U.K. Military Service Act
Winston Churchill was an early advocate of introducing a form of conscription in 1914 but it wasn’t until January 1916 that the British government introduced the first of a series of Military Service Acts which set out call-up regulations.
The introduction of the bill comprised a tacit acceptance on the part of the government that the previous approach to military service, the voluntary registration had failed to generate sufficient new recruits to stem the flow of losses on the various British battlefronts around the world.
In the face of opposition from such groups as the No-Conscription Fellowship, which actively encouraged men of service age to reject military service, the Act of January 1916 specified that men from the ages of 18 to 41 were liable to be called-up for service unless they were married (or widowed with children), or else served in one of a number of reserved professions (usually industrial but which also included clergymen). Men who felt they should be exempt from the draft due to poor health, potential damage to their business, family hardship or a conscientious objection had to apply to a tribunal, which would decide whether or not they should be conscripted.
Within four months a revised version of the Act was passed; this enabled the War Office in London to extend the service of time-expired servicemen and brought within the terms of the Act all men, regardless of marital status, from the ages of 18 to 41. The government also gained the right to re-examine men previously declared medically unfit for service.
In April 1917 the Act was modified once more. Home Service Territorials were to be examined with a view to drafting such men into service abroad. Men who had left military service on account of wounds or ill-health were to be re-examined to determine whether they were fit to resume service; and a revised list of reserved occupations was published.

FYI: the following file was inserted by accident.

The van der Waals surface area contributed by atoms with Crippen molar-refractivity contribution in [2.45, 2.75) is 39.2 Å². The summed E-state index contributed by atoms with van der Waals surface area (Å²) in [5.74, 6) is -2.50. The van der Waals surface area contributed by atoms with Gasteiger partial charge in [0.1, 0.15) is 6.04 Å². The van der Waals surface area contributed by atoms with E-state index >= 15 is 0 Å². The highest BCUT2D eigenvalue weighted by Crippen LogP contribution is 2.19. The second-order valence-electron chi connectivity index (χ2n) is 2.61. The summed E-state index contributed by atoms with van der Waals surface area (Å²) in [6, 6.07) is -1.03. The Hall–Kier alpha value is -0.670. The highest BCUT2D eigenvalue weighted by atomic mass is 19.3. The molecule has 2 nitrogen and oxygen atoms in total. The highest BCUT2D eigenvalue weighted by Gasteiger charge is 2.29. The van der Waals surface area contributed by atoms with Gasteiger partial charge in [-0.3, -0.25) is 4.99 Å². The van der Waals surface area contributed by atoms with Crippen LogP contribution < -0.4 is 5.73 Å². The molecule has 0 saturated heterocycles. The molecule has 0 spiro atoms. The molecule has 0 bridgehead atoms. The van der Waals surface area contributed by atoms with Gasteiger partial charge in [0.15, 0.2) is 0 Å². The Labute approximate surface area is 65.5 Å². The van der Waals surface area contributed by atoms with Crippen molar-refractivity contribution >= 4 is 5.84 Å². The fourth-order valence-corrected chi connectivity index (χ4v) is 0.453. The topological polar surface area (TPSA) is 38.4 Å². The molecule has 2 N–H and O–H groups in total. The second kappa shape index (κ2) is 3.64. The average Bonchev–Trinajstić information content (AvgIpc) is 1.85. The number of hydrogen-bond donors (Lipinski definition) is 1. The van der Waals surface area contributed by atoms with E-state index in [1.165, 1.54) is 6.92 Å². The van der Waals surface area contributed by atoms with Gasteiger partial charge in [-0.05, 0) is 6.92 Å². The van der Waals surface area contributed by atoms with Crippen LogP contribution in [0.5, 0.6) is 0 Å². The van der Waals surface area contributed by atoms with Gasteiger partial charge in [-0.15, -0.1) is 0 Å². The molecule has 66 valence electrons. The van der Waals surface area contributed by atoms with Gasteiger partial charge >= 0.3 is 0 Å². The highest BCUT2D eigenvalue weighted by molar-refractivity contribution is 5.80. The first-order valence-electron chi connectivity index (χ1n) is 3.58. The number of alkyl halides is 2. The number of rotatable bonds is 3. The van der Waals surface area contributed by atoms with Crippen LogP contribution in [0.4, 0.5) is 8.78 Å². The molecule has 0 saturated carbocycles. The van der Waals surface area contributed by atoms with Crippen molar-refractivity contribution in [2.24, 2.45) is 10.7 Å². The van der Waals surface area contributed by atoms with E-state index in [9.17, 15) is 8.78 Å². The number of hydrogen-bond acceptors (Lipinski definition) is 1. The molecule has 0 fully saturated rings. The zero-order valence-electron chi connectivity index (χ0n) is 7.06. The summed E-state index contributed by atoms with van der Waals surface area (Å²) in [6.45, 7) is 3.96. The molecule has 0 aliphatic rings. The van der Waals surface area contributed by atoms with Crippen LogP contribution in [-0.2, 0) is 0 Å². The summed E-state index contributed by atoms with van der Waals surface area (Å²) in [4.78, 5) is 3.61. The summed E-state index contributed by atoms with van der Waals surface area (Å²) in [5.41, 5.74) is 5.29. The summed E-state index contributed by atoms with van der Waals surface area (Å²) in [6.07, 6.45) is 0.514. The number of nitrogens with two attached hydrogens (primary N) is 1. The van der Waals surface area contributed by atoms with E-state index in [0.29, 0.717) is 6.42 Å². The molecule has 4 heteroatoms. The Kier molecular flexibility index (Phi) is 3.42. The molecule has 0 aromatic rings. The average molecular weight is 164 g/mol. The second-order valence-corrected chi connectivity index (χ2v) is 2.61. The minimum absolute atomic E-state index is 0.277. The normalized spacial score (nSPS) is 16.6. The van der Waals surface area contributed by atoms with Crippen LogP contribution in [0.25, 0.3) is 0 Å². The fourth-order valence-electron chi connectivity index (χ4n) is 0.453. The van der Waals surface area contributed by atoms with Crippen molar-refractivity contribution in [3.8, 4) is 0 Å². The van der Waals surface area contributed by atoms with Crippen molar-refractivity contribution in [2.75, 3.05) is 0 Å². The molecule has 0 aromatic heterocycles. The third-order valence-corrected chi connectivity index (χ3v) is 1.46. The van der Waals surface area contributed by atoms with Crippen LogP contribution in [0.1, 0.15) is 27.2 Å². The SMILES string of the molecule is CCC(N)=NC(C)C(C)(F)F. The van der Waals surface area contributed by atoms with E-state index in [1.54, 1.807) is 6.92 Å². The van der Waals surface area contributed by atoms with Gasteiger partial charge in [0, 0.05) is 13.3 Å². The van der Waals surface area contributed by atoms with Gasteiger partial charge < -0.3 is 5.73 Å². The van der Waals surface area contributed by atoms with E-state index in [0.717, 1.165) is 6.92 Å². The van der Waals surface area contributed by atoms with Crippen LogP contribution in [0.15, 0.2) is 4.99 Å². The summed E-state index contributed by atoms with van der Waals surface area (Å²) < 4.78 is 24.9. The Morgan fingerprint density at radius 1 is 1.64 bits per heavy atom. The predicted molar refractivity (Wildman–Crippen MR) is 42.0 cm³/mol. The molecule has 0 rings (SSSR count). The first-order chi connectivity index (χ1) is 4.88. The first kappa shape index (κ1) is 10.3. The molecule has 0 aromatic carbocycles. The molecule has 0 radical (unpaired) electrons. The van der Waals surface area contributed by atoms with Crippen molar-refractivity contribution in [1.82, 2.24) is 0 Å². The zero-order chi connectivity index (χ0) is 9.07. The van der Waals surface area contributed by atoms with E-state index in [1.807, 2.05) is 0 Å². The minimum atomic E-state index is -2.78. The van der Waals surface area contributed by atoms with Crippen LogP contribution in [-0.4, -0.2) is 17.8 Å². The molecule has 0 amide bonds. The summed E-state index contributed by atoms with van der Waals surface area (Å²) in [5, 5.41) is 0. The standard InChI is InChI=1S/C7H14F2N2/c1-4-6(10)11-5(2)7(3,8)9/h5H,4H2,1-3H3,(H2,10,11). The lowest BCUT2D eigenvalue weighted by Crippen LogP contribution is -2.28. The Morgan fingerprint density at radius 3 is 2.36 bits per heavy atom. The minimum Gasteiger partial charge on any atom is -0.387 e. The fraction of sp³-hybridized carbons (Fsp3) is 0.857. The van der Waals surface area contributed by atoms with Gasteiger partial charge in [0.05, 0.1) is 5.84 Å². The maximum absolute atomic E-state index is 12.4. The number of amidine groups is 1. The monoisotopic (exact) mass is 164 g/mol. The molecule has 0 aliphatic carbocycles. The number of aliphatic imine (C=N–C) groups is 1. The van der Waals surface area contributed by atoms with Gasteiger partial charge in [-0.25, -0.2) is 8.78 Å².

A a fourth version of the Act was passed in January 1918. This enabled the government to quash all exemptions from military service on occupational grounds at its own discretion; and where exemptions from service had been withdrawn the standard two month grace period was abolished.
Three months later, in April 1918, at the height of the great German Spring offensive on the Western Front, a fifth version of the Act was published. Its most notable provision extended age eligibility so that men aged from 17 to 51 could be called up. In addition the act was, for the first time, to be applied to men in Ireland, the Channel Islands and the Isle of Man (although the policy was never actually implemented in Ireland).
Between August 1914 and the introduction of the first Military Service Act as many as three million men volunteered for military service. From January 1916 until the close of the war a further 2.3 million men were formally conscripted into service.
Men who could demonstrate genuine conscientious objection to wartime participation, COs as they were termed, could feasibly escape front-line service, although most were expected to serve in non-combatant positions (which included such highly dangerous posts as front-line stretcher bearers).
Men who could not satisfactorily demonstrate a conscientious objection, and who persisted in their refusal to serve (the ‘absolutists’), suffered financial penalties, with many men also sent to prison.